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What are we thinking putting all those liquid fuels in our cars? By Peter Bell May 2007
 

Could developments in energy storage enable the electric motor to overtake the internal combustion engine as being the primary energy conversion technology or are we smoking ****?

Why Electric Drive

Half the cars in the U.S. are driven approximately 25 miles a day which means that a plug-in vehicle with as little as a 20-mile range could reduce US petroleum fuel consumption by over 50%. This 50% reduction is equivalent of 8 million barrels of oil per day and would come close to eliminating the need for the US to import crude oil.

If it is so obvious to use electric cars, "Who Killed the Electric Car?" by filmmaker Chris Paine asks the question why it has taken so long for the Electric Car to dominate the US private transportation market.

The reality is that current electrical energy storage technologies like batteries and capacitors have not had an energy density performance that is anywhere close to that of liquid fuels.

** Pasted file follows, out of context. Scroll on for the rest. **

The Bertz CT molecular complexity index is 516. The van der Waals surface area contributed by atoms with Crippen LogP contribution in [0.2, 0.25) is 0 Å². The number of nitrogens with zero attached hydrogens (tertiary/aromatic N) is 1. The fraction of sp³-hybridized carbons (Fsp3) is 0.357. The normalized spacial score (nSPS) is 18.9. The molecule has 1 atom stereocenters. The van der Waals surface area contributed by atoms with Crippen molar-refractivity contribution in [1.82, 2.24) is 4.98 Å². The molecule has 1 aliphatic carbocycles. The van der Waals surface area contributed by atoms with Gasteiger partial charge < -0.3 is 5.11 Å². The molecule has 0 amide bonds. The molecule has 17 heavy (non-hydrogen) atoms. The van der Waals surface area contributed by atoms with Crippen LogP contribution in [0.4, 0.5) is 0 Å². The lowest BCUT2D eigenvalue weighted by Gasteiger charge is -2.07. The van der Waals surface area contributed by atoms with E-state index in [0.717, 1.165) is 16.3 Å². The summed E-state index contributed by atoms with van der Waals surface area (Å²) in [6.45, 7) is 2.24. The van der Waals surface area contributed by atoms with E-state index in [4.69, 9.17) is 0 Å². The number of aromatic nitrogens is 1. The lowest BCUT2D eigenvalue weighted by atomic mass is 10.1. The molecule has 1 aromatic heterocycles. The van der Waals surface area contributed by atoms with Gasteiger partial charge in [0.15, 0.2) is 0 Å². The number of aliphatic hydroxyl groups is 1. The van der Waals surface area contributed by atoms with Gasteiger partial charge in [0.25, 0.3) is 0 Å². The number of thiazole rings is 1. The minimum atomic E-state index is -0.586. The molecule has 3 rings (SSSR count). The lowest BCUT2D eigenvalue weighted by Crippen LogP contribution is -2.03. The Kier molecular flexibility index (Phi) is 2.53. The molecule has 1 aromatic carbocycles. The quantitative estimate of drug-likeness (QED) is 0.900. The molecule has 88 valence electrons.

The Pace of Development

This situation is changing rapidly with developments in battery, capacitor and electric motors evolving at such a pace that the electric drive performance is on track for parity with that of the internal combustion engine and liquid fuels.   

Once these electrical technologies start to approach the conversion efficiencies of combustion engines, then the advantages of electric drives are so compelling when compared to liquid fueled drives, that customer adoption will be very rapid. Once performance parity is achieved, it is not hard to envision electric drives overtaking the internal combustion engine as being the primary energy conversion mechanism. 

The advantages of high density electricity storage when compared to the energy storage capability of liquid fuels are dramatic. Once more electricity can be economically stored per kilogram than can be stored in a kilogram of liquid fuel, this technology breakthrough will enable us to start to abandon the internal combustion engine in favor of electric drive.

If we continue at the current pace of innovation, it would not be out of the question to envision a situation where the majority of new cars, boats, scooters etc. were powered by electric motors by the year 2015.